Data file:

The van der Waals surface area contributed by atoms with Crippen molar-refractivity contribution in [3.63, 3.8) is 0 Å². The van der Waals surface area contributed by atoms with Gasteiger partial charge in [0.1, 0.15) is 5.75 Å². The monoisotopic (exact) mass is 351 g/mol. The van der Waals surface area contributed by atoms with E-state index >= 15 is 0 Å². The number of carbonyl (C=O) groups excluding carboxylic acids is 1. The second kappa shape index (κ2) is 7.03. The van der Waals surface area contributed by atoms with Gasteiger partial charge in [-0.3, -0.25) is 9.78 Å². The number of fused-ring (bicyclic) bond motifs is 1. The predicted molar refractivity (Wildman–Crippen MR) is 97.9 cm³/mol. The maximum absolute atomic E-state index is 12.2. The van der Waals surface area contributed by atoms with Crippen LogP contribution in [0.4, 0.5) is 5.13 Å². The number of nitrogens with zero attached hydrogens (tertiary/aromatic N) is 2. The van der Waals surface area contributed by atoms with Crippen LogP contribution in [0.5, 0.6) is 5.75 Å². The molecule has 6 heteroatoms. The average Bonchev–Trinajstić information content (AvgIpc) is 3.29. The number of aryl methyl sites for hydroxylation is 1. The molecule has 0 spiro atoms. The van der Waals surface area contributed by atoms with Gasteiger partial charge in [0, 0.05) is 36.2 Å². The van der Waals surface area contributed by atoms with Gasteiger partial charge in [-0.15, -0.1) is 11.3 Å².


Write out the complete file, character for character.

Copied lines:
The van der Waals surface area contributed by atoms with Crippen molar-refractivity contribution in [3.63, 3.8) is 0 Å². The van der Waals surface area contributed by atoms with Gasteiger partial charge in [0.1, 0.15) is 5.75 Å². The monoisotopic (exact) mass is 351 g/mol. The van der Waals surface area contributed by atoms with E-state index >= 15 is 0 Å². The number of carbonyl (C=O) groups excluding carboxylic acids is 1. The second kappa shape index (κ2) is 7.03. The van der Waals surface area contributed by atoms with Gasteiger partial charge in [-0.3, -0.25) is 9.78 Å². The number of fused-ring (bicyclic) bond motifs is 1. The predicted molar refractivity (Wildman–Crippen MR) is 97.9 cm³/mol. The maximum absolute atomic E-state index is 12.2. The van der Waals surface area contributed by atoms with Crippen LogP contribution in [0.4, 0.5) is 5.13 Å². The number of nitrogens with zero attached hydrogens (tertiary/aromatic N) is 2. The van der Waals surface area contributed by atoms with Crippen LogP contribution in [0.5, 0.6) is 5.75 Å². The molecule has 6 heteroatoms. The average Bonchev–Trinajstić information content (AvgIpc) is 3.29. The number of aryl methyl sites for hydroxylation is 1. The molecule has 0 spiro atoms. The van der Waals surface area contributed by atoms with Gasteiger partial charge in [0, 0.05) is 36.2 Å². The van der Waals surface area contributed by atoms with Gasteiger partial charge in [-0.15, -0.1) is 11.3 Å².